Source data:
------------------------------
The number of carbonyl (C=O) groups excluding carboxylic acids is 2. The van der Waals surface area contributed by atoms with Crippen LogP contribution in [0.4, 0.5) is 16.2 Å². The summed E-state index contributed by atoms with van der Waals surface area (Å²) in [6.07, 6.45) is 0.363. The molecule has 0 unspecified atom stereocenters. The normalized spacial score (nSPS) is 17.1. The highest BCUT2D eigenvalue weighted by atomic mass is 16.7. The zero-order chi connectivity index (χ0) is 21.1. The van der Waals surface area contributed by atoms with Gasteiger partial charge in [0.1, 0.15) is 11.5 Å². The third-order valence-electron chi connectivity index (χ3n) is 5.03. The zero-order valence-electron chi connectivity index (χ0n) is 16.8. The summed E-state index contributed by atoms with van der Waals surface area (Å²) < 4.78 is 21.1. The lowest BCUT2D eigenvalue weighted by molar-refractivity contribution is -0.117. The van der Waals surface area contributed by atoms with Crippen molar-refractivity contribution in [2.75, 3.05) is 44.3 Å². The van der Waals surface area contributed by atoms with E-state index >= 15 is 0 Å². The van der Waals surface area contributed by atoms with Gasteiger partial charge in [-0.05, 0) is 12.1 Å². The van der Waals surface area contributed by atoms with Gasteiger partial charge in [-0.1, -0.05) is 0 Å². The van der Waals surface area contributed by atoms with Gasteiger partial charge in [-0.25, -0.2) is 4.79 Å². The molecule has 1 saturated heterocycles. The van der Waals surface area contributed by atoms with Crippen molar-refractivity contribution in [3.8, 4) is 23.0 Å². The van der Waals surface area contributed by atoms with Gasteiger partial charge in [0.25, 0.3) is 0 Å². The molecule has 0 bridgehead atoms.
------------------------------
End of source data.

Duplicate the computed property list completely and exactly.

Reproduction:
The number of carbonyl (C=O) groups excluding carboxylic acids is 2. The van der Waals surface area contributed by atoms with Crippen LogP contribution in [0.4, 0.5) is 16.2 Å². The summed E-state index contributed by atoms with van der Waals surface area (Å²) in [6.07, 6.45) is 0.363. The molecule has 0 unspecified atom stereocenters. The normalized spacial score (nSPS) is 17.1. The highest BCUT2D eigenvalue weighted by atomic mass is 16.7. The zero-order chi connectivity index (χ0) is 21.1. The van der Waals surface area contributed by atoms with Gasteiger partial charge in [0.1, 0.15) is 11.5 Å². The third-order valence-electron chi connectivity index (χ3n) is 5.03. The zero-order valence-electron chi connectivity index (χ0n) is 16.8. The summed E-state index contributed by atoms with van der Waals surface area (Å²) < 4.78 is 21.1. The lowest BCUT2D eigenvalue weighted by molar-refractivity contribution is -0.117. The van der Waals surface area contributed by atoms with Crippen molar-refractivity contribution in [2.75, 3.05) is 44.3 Å². The van der Waals surface area contributed by atoms with E-state index >= 15 is 0 Å². The van der Waals surface area contributed by atoms with Gasteiger partial charge in [-0.05, 0) is 12.1 Å². The van der Waals surface area contributed by atoms with Gasteiger partial charge in [-0.1, -0.05) is 0 Å². The van der Waals surface area contributed by atoms with Gasteiger partial charge in [-0.25, -0.2) is 4.79 Å². The molecule has 1 saturated heterocycles. The van der Waals surface area contributed by atoms with Crippen molar-refractivity contribution in [3.8, 4) is 23.0 Å². The van der Waals surface area contributed by atoms with Gasteiger partial charge in [0.25, 0.3) is 0 Å². The molecule has 0 bridgehead atoms.